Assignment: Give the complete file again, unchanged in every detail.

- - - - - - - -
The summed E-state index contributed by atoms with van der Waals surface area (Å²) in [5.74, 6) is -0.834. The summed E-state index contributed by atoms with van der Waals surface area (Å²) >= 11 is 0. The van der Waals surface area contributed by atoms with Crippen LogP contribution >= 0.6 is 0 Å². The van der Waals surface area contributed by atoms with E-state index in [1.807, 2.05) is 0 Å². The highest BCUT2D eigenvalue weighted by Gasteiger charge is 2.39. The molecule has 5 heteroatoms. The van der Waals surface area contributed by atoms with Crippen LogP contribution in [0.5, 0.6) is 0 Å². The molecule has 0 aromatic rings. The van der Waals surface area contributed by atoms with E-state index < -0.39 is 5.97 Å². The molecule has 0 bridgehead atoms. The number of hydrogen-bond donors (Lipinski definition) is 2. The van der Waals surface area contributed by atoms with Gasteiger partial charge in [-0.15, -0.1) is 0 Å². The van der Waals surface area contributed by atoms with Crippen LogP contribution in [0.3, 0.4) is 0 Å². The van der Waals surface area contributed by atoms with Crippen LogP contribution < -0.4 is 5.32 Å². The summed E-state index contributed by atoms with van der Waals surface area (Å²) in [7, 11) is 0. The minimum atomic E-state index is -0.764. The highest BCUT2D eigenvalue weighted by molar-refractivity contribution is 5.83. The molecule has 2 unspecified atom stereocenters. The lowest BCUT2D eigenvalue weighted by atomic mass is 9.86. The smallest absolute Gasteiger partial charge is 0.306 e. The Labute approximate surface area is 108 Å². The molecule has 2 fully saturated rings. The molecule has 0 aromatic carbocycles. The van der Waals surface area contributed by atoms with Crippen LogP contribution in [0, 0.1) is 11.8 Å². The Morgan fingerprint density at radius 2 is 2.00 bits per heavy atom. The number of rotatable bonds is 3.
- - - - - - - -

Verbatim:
The summed E-state index contributed by atoms with van der Waals surface area (Å²) in [5.74, 6) is -0.834. The summed E-state index contributed by atoms with van der Waals surface area (Å²) >= 11 is 0. The van der Waals surface area contributed by atoms with Crippen LogP contribution >= 0.6 is 0 Å². The van der Waals surface area contributed by atoms with E-state index in [1.807, 2.05) is 0 Å². The highest BCUT2D eigenvalue weighted by Gasteiger charge is 2.39. The molecule has 5 heteroatoms. The van der Waals surface area contributed by atoms with Crippen LogP contribution in [0.5, 0.6) is 0 Å². The molecule has 0 aromatic rings. The van der Waals surface area contributed by atoms with E-state index < -0.39 is 5.97 Å². The molecule has 0 bridgehead atoms. The number of hydrogen-bond donors (Lipinski definition) is 2. The van der Waals surface area contributed by atoms with Gasteiger partial charge in [-0.15, -0.1) is 0 Å². The van der Waals surface area contributed by atoms with Crippen LogP contribution in [0.3, 0.4) is 0 Å². The van der Waals surface area contributed by atoms with Crippen LogP contribution < -0.4 is 5.32 Å². The summed E-state index contributed by atoms with van der Waals surface area (Å²) in [7, 11) is 0. The minimum atomic E-state index is -0.764. The highest BCUT2D eigenvalue weighted by molar-refractivity contribution is 5.83. The molecule has 2 unspecified atom stereocenters. The lowest BCUT2D eigenvalue weighted by atomic mass is 9.86. The smallest absolute Gasteiger partial charge is 0.306 e. The Labute approximate surface area is 108 Å². The molecule has 2 fully saturated rings. The molecule has 0 aromatic carbocycles. The van der Waals surface area contributed by atoms with Crippen LogP contribution in [0, 0.1) is 11.8 Å². The Morgan fingerprint density at radius 2 is 2.00 bits per heavy atom. The number of rotatable bonds is 3.